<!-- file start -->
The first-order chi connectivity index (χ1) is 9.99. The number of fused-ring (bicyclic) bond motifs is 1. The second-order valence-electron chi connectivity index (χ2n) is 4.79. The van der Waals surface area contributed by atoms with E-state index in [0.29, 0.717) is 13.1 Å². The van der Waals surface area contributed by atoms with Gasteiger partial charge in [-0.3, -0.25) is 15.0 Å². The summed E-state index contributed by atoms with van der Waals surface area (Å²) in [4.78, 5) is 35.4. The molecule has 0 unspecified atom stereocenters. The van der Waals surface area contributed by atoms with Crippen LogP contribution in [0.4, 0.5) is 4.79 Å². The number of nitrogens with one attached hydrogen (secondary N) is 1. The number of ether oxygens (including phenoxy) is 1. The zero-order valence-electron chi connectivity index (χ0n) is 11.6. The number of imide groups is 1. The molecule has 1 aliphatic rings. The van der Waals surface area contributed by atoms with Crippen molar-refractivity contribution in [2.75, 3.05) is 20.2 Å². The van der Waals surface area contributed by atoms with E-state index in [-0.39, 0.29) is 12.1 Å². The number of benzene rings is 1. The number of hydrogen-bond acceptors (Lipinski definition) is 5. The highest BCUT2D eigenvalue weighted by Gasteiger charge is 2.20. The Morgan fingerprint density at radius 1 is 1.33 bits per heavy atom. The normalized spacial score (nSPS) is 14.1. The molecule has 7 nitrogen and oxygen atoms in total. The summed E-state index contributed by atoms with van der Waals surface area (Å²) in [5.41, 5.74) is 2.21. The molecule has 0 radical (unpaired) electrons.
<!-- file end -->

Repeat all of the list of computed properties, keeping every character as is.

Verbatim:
The first-order chi connectivity index (χ1) is 9.99. The number of fused-ring (bicyclic) bond motifs is 1. The second-order valence-electron chi connectivity index (χ2n) is 4.79. The van der Waals surface area contributed by atoms with E-state index in [0.29, 0.717) is 13.1 Å². The van der Waals surface area contributed by atoms with Gasteiger partial charge in [-0.3, -0.25) is 15.0 Å². The summed E-state index contributed by atoms with van der Waals surface area (Å²) in [4.78, 5) is 35.4. The molecule has 0 unspecified atom stereocenters. The van der Waals surface area contributed by atoms with Crippen LogP contribution in [0.4, 0.5) is 4.79 Å². The number of nitrogens with one attached hydrogen (secondary N) is 1. The number of ether oxygens (including phenoxy) is 1. The zero-order valence-electron chi connectivity index (χ0n) is 11.6. The number of imide groups is 1. The molecule has 1 aliphatic rings. The van der Waals surface area contributed by atoms with Crippen molar-refractivity contribution in [2.75, 3.05) is 20.2 Å². The van der Waals surface area contributed by atoms with E-state index in [-0.39, 0.29) is 12.1 Å². The number of benzene rings is 1. The number of hydrogen-bond acceptors (Lipinski definition) is 5. The highest BCUT2D eigenvalue weighted by Gasteiger charge is 2.20. The Morgan fingerprint density at radius 1 is 1.33 bits per heavy atom. The normalized spacial score (nSPS) is 14.1. The molecule has 7 nitrogen and oxygen atoms in total. The summed E-state index contributed by atoms with van der Waals surface area (Å²) in [5.41, 5.74) is 2.21. The molecule has 0 radical (unpaired) electrons.